Sure, there are many gatherings where in this deemphasis palpable.  So what do we do?  We give thanks?  You see, even when it is deemphasized, we can be thankful that however marginal it is, one truth remains.  Namely, the gospel is the power of God unto salvation for everyone who believes (Romans 1:16).

The norm for the church is that the gospel be at the all-encompassing centre of it’s life.  But situations where it is not?  So long as it is somewhere, there ought to be thanks to God.

This demonstrates how powerful the good news of Jesus Christ, the Son of God is.   This good news is the power of God unto salvation.  No matter how deemphasized it may be, the this remains.

God’s Chosen Ones

“God’s chosen ones” – that’s the first part of this passage in Colossians 3:12 and following.  This is the introduction of the indicative – it focuses in on who we are.  Below are some thoughts about the idea that those to whom and for whom Paul is writing need to lay hold of.

God’s chosen ones.

Colossians 3:12

God’s – His, belonging to, possessive
chosen – deliberate, intentional, decided upon, selected, elected, special
ones – more than one, individuals

“a. Therefore, as the elect of God: The new man is elect of God. This means that God has chosen the Christian, and chosen him to be something special in His plan. “Elect” is a word that frightens some, but it should be taken both as a comfort and as a destiny to fulfill.”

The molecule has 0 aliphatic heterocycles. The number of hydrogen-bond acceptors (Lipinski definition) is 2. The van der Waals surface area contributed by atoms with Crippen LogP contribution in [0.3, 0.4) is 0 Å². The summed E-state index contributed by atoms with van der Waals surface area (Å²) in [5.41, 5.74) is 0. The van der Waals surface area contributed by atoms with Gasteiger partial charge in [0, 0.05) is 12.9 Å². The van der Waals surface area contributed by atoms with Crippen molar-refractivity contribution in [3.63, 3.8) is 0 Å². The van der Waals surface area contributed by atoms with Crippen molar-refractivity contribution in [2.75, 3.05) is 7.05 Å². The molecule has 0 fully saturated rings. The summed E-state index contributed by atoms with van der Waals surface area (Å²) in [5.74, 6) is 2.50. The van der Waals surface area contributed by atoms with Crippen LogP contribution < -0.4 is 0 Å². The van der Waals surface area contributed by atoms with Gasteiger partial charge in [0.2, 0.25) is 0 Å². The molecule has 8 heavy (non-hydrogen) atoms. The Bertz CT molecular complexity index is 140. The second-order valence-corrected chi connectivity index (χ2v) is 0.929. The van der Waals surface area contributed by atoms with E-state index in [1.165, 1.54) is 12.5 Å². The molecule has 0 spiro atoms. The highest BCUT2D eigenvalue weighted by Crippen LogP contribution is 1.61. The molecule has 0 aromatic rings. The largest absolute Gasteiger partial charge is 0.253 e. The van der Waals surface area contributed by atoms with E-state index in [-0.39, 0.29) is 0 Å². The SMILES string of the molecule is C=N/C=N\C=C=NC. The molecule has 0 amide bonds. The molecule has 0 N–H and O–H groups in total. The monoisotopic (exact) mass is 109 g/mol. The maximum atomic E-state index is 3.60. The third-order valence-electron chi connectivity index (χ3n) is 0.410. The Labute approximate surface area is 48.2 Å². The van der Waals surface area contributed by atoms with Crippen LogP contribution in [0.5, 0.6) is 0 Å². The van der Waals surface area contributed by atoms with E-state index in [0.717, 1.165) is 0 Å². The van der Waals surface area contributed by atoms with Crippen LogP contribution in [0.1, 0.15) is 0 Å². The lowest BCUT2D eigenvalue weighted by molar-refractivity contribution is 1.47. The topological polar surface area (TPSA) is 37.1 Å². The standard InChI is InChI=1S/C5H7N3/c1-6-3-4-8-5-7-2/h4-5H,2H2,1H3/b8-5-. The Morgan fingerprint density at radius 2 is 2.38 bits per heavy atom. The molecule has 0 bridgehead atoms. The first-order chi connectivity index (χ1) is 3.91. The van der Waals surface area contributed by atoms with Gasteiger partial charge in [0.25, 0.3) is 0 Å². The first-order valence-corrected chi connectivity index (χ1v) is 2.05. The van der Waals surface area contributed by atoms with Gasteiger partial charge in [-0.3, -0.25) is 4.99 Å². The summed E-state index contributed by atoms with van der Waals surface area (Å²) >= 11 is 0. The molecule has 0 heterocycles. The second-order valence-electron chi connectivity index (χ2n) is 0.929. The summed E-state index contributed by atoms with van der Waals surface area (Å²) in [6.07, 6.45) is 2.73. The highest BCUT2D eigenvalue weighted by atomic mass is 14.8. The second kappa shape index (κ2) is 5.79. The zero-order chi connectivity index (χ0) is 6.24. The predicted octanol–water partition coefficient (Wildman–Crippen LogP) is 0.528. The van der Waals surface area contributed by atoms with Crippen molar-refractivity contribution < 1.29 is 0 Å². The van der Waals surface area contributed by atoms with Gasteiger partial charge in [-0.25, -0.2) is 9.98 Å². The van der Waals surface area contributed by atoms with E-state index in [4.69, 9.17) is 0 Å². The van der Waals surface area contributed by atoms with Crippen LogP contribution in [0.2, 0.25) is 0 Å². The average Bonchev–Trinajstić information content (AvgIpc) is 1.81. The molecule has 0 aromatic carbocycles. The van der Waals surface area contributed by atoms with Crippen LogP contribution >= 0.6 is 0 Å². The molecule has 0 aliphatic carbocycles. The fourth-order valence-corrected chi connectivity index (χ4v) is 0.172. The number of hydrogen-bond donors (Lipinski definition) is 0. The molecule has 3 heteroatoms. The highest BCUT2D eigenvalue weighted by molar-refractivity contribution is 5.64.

Guzik (on Colossians 3:12)

“the elect of God — There is no “the” in the Greek, “God’s elect” (compare Rom_8:3; 1Th_1:4). The order of the words “elect, holy, beloved,” answers to the order of the things. Election from eternity precedes sanctification in time; the sanctified, feeling God’s love, imitate it [Bengel].”

Jamison, Fausset, and Brown (on Colossians 3:12)

A Loose Reflection on Psalm 77

Can I cry aloud,
Without speaking?
Can I shout in silence,
Your favour pleading?

Can I find rest,
With eyelids open?
Can I seek you,
Though compass broken?

Will you hear,
Through silent prayer?
Will you give sleep,
To a wayward sheep?

Can I know grace,
When full of pride?
Can I know mercy,
When from you I hide?

Can I find you,
As you I seek?
Can I know you,
Through the words you speak?

Will you give grace,
Though I flee your face?
Will you draw near,
When I won’t hear?

Can I recall,
Your mighty deeds?
Can I remember,
And your words heed?

Can I proclaim,
Your power and might?
Can I use the quiet,
Of darkest night?

Will you remind,
Of how you’re kind?
Will you call,
From a watchman’s wall?

    • A Loose Reflection on Psalm 77 – –